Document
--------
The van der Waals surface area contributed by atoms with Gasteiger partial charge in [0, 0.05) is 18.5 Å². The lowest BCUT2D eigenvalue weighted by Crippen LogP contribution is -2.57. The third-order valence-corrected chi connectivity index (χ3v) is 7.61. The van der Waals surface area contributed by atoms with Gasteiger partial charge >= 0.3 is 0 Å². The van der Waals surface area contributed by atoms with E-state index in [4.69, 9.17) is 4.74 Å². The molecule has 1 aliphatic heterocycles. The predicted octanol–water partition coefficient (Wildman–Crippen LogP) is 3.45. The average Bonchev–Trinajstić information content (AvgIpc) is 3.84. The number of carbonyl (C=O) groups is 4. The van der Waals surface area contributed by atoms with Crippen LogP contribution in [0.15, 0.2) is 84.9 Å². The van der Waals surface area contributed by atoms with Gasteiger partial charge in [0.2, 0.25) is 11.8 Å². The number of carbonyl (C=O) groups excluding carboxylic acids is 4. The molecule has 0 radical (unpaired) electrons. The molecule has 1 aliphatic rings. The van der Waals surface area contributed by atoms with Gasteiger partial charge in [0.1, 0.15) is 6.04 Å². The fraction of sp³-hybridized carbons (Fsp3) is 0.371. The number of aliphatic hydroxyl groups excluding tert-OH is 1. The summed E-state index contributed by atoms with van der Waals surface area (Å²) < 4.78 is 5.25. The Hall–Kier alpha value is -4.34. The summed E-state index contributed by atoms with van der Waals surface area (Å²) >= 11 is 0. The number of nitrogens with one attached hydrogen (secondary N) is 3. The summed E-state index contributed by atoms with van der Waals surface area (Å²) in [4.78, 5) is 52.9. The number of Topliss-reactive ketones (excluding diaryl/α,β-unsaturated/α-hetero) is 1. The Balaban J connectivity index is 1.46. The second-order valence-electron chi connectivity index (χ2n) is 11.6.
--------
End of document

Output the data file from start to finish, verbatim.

The van der Waals surface area contributed by atoms with Gasteiger partial charge in [0, 0.05) is 18.5 Å². The lowest BCUT2D eigenvalue weighted by Crippen LogP contribution is -2.57. The third-order valence-corrected chi connectivity index (χ3v) is 7.61. The van der Waals surface area contributed by atoms with Gasteiger partial charge >= 0.3 is 0 Å². The van der Waals surface area contributed by atoms with E-state index in [4.69, 9.17) is 4.74 Å². The molecule has 1 aliphatic heterocycles. The predicted octanol–water partition coefficient (Wildman–Crippen LogP) is 3.45. The average Bonchev–Trinajstić information content (AvgIpc) is 3.84. The number of carbonyl (C=O) groups is 4. The van der Waals surface area contributed by atoms with Crippen LogP contribution in [0.15, 0.2) is 84.9 Å². The van der Waals surface area contributed by atoms with Gasteiger partial charge in [0.2, 0.25) is 11.8 Å². The number of carbonyl (C=O) groups excluding carboxylic acids is 4. The molecule has 0 radical (unpaired) electrons. The molecule has 1 aliphatic rings. The van der Waals surface area contributed by atoms with Gasteiger partial charge in [0.1, 0.15) is 6.04 Å². The fraction of sp³-hybridized carbons (Fsp3) is 0.371. The number of aliphatic hydroxyl groups excluding tert-OH is 1. The summed E-state index contributed by atoms with van der Waals surface area (Å²) < 4.78 is 5.25. The Hall–Kier alpha value is -4.34. The summed E-state index contributed by atoms with van der Waals surface area (Å²) >= 11 is 0. The number of nitrogens with one attached hydrogen (secondary N) is 3. The summed E-state index contributed by atoms with van der Waals surface area (Å²) in [4.78, 5) is 52.9. The number of Topliss-reactive ketones (excluding diaryl/α,β-unsaturated/α-hetero) is 1. The Balaban J connectivity index is 1.46. The second-order valence-electron chi connectivity index (χ2n) is 11.6.